Earlier in the briefing, Woodcock said, “We feel like the early indications of antiviral activity and potential impact on the clinical course of disease is very promising.”

“Of course we will see what decisions the FDA makes about perhaps making these more widely available,” she said. “In the meantime we continue to study these antibodies we plan to study more of them in our master protocols that we have ongoing.”

Some context: Eli Lilly and Company's monoclonal antibody combination therapy reduced virus levels, hospitalizations and emergency room visits in patients with mild-to-moderate Covid-19, the pharmaceutical company said Wednesday.

Based on new interim data and previous study results, the pharmaceutical company said it submitted a request to the US Food and Drug Administration for emergency use authorization for its single monoclonal antibody therapy, and said it expects to submit an EUA request for its combination therapy in November. 

12:29 p.m. ET, October 9, 2020

AstraZeneca clinical trial still paused, but HHS says there could be new information soon

From CNN's Amanda Watts and Maggie Fox

A sign featuring the AstraZeneca logo stands at the company's DaVinci building at the Melbourn Science Park in Cambridge, U.K., on June 8.
A sign featuring the AstraZeneca logo stands at the company's DaVinci building at the Melbourn Science Park in Cambridge, U.K., on June 8. Jason Alden/Bloomberg/Getty Images

The hold placed on the AstraZeneca coronavirus vaccine clinical trial continues, Paul Mango, deputy chief of staff for policy at the US Department of Health Human Services said during a briefing on Friday.

“That moratorium persists,” he said. “FDA continues to review safety information, and we'll just have to see over the next week or so where that turns out.”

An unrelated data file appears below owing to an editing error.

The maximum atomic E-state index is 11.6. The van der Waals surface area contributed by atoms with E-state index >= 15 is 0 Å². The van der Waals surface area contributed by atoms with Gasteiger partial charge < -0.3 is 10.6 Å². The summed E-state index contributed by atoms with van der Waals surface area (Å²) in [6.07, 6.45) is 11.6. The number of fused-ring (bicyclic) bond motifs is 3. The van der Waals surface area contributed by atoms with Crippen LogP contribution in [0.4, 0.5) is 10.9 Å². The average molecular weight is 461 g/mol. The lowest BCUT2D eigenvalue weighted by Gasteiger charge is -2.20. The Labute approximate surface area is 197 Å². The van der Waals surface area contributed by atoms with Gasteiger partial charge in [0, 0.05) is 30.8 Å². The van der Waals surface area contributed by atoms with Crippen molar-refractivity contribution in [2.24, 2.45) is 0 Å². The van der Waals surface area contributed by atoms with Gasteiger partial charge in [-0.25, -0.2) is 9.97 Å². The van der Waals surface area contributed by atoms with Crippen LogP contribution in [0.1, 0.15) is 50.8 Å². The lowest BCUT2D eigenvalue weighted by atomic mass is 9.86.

Four of the six candidates for a vaccine are currently in Phase three clinical trails, he said. One of those is the paused AstraZeneca trial.

“The other three are doing exceptionally well,” Mango said, adding that minority recruiting has “exceeded the threshold necessary to ensure we have the appropriate diversity.”

“Both Moderna and Pfizer – as you've read – are essentially completed with their recruiting into their clinical trials,” Mango said.

“In Johnson and Johnson, the Janssen product, really just started just in the last couple of weeks. And just by way of reminder, again, that's a single dose vaccine, not two doses, so we anticipate that they'll get through their clinical trials a bit faster than the other two,” he added.

Some background:  AstraZeneca announced last month that it had paused global trials of its coronavirus vaccine because of an unexplained illness in one of the volunteers.

"As part of the ongoing randomized, controlled global trials of the Oxford coronavirus vaccine, our standard review process triggered a pause to vaccination to allow review of safety data," the company said in a statement sent to CNN.

National Institutes of Health director Dr. Francis Collins told a Senate hearing that it's a standard precaution in vaccine trials meant to ensure experimental vaccines don't cause serious reactions among participants.

"To have a clinical hold, as has been placed on AstraZeneca, as of yesterday, because of a single serious adverse event, is not at all unprecedented," Collins said at a hearing of the Senate Heath, Education, Labor and Pensions committee.

The company is testing its vaccine, called the Oxford vaccine because it was developed with Britain's University of Oxford, in the United States as well as the UK, Latin America, Asia, Europe and Africa.

11:39 a.m. ET, October 9, 2020

Italy records highest daily Covid-19 increase since end of March

From Nicola Ruotolo in Rome

Medical staff perform rapid COVID-19 tests at a high school in Rome on September 28.
Medical staff perform rapid COVID-19 tests at a high school in Rome on September 28. Cecilia Fabiano/LaPresse/AP

Italy has reported at least 5,372 new cases of coronavirus, bringing the total to 343,770 since the pandemic began.

The increase represents the highest daily rise in new cases since March 28, when the country was under strict lockdown rules.

The death toll has increased by at least 28 during the past 24 hours to reach a total of at least 36,111.

9:49 a.m. ET, October 9, 2020

Broadway suspends shows through May 2021

From CNN’s Alison Kosik

Broadway theaters stand closed along an empty street in the theater district on June 30 in New York City.
Broadway theaters stand closed along an empty street in the theater district on June 30 in New York City. Spencer Platt/Getty Images